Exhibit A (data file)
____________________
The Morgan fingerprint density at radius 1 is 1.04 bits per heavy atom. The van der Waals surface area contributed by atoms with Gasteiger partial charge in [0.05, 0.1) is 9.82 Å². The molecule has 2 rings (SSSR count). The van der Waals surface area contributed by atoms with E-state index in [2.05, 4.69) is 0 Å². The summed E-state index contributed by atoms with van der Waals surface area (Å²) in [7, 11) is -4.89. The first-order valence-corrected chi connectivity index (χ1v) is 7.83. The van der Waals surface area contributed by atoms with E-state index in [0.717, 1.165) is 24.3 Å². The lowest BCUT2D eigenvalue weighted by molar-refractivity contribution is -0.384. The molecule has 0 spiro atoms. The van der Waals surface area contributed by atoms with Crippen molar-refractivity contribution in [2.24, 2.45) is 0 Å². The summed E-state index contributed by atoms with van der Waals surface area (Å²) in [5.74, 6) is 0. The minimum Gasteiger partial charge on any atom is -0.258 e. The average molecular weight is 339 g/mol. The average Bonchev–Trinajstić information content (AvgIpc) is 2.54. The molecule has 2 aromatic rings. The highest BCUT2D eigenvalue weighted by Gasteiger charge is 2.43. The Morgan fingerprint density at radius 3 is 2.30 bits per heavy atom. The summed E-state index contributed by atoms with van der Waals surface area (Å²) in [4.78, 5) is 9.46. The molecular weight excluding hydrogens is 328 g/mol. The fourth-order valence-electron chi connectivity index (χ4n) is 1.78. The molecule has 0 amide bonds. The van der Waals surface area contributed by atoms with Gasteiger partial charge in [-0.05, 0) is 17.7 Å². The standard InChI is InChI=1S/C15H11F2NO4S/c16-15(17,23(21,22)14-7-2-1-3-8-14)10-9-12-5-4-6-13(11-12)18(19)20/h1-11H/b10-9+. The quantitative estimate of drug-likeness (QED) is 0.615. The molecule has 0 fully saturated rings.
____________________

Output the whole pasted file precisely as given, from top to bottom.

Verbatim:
The Morgan fingerprint density at radius 1 is 1.04 bits per heavy atom. The van der Waals surface area contributed by atoms with Gasteiger partial charge in [0.05, 0.1) is 9.82 Å². The molecule has 2 rings (SSSR count). The van der Waals surface area contributed by atoms with E-state index in [2.05, 4.69) is 0 Å². The summed E-state index contributed by atoms with van der Waals surface area (Å²) in [7, 11) is -4.89. The first-order valence-corrected chi connectivity index (χ1v) is 7.83. The van der Waals surface area contributed by atoms with E-state index in [0.717, 1.165) is 24.3 Å². The lowest BCUT2D eigenvalue weighted by molar-refractivity contribution is -0.384. The molecule has 0 spiro atoms. The van der Waals surface area contributed by atoms with Crippen molar-refractivity contribution in [2.24, 2.45) is 0 Å². The summed E-state index contributed by atoms with van der Waals surface area (Å²) in [5.74, 6) is 0. The minimum Gasteiger partial charge on any atom is -0.258 e. The average molecular weight is 339 g/mol. The average Bonchev–Trinajstić information content (AvgIpc) is 2.54. The molecule has 2 aromatic rings. The highest BCUT2D eigenvalue weighted by Gasteiger charge is 2.43. The Morgan fingerprint density at radius 3 is 2.30 bits per heavy atom. The summed E-state index contributed by atoms with van der Waals surface area (Å²) in [4.78, 5) is 9.46. The molecular weight excluding hydrogens is 328 g/mol. The fourth-order valence-electron chi connectivity index (χ4n) is 1.78. The molecule has 0 amide bonds. The van der Waals surface area contributed by atoms with Gasteiger partial charge in [-0.05, 0) is 17.7 Å². The standard InChI is InChI=1S/C15H11F2NO4S/c16-15(17,23(21,22)14-7-2-1-3-8-14)10-9-12-5-4-6-13(11-12)18(19)20/h1-11H/b10-9+. The quantitative estimate of drug-likeness (QED) is 0.615. The molecule has 0 fully saturated rings.